Patrick Michael Fitzgerald (1965) is an Irish artist who has lived and worked in Vizcaya, Spain since 1990. His art education was at Chelsea School of Art in London where he gained both his B.A. (1987) and M.A. (1988) in Fine Art Painting. He has exhibited widely in Europe and elsewhere. His work is represented in a number of important collections including the Irish Museum of Modern Art, Dublin; O.P.W. (The Irish State Collection); ARTIUM – Centro-Museo Vasco de Arte Contemporáneo, Vitoria, Spain and the Josef & Anni Albers Foundation, Bethany, USA, amongst others.

Fitzgerald’s paintings are a response to things that surround him in his daily life while also being exploratory and a reflection on the history of the medium itself and its possibilities. For him, painting is not just a visual phenomenon but is also a bodily and haptic experience. The material density of his works as painted objects, contrast with different kinds of ambiguous images where the difference between abstraction and representation is blurred and unclear. Over the years, different, contrasting family groups of paintings have evolved which explore different qualities, procedures and images. Though his works have an economy of means and are usually modest in size, Fitzgerald seeks a certain kind of intensity and reflective experience which is built up slowly over time. A state of affairs exists in his paintings and drawings where it is not clear if everything is collapsing and falling apart or, on the contrary, forming and coming together. Combining organic and constructed elements, these intermediate, transitional domains are what give his paintings their tension and dynamics:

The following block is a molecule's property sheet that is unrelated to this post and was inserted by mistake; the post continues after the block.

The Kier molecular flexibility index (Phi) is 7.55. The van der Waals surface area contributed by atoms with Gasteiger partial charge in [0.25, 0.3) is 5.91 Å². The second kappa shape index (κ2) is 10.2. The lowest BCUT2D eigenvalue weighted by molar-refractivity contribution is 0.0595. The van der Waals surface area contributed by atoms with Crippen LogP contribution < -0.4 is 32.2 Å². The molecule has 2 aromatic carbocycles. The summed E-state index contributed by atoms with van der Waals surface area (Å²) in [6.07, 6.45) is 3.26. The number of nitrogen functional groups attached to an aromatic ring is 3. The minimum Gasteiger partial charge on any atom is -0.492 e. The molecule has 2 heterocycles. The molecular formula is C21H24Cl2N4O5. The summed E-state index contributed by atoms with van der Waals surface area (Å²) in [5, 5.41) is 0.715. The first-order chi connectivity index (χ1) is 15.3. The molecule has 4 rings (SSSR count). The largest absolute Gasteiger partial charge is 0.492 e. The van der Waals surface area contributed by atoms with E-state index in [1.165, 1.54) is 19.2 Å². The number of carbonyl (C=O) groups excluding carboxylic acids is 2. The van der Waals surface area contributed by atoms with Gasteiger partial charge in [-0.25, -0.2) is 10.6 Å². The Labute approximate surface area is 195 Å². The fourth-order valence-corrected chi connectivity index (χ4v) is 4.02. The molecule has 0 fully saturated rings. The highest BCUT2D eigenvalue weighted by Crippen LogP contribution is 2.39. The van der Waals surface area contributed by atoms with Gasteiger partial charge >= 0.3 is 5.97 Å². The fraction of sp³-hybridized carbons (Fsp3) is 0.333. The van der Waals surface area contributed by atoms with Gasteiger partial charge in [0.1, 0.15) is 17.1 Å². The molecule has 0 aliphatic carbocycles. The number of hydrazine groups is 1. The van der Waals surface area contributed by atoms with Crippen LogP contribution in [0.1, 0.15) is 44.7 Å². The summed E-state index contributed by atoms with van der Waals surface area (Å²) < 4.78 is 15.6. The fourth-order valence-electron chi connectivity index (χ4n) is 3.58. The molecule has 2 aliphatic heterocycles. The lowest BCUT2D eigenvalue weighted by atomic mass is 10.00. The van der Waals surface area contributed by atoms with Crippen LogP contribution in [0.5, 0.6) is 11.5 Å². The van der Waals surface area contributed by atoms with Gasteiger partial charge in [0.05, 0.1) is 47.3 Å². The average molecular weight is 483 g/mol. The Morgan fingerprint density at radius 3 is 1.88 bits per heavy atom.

…a painting should be a lived thing, it is lived through in its making and in the viewing, as such it will often contain certain failures or inherent problems. It is very often the case that the unresolved has a lot of truth in it. For me a painting is an entity that should not depend on a fixed one-dimensional face to the world. It is an accumulation of evidence which reflects the life of its own making and the daily life that has gone into it.”


Reviewing an exhibition of his drawings at Guest Room Contemporary Art in Brussels in 2010 for the Brooklyn Rail, the poet and writer John Yau wrote “By responding to his immediate environment, Fitzgerald shares something with two older abstract artists, Raoul De Keyser and Thomas Nozkowski. Fitzgerald’s works do not suffer by comparison. Fitzgerald’s vocabulary is Basic – there is nothing elaborate or stylish about his lines and circles, rough and ragged shapes. He relies on coloured pencils, ink, and collage – nothing fancy. And yet – and this is why Fitzgerald seems to me to be on the verge of becoming an important and singular artist – the work comes across as taut and fresh, brimming with an awareness that the act of seeing is a construction, at once fluid and disrupted.”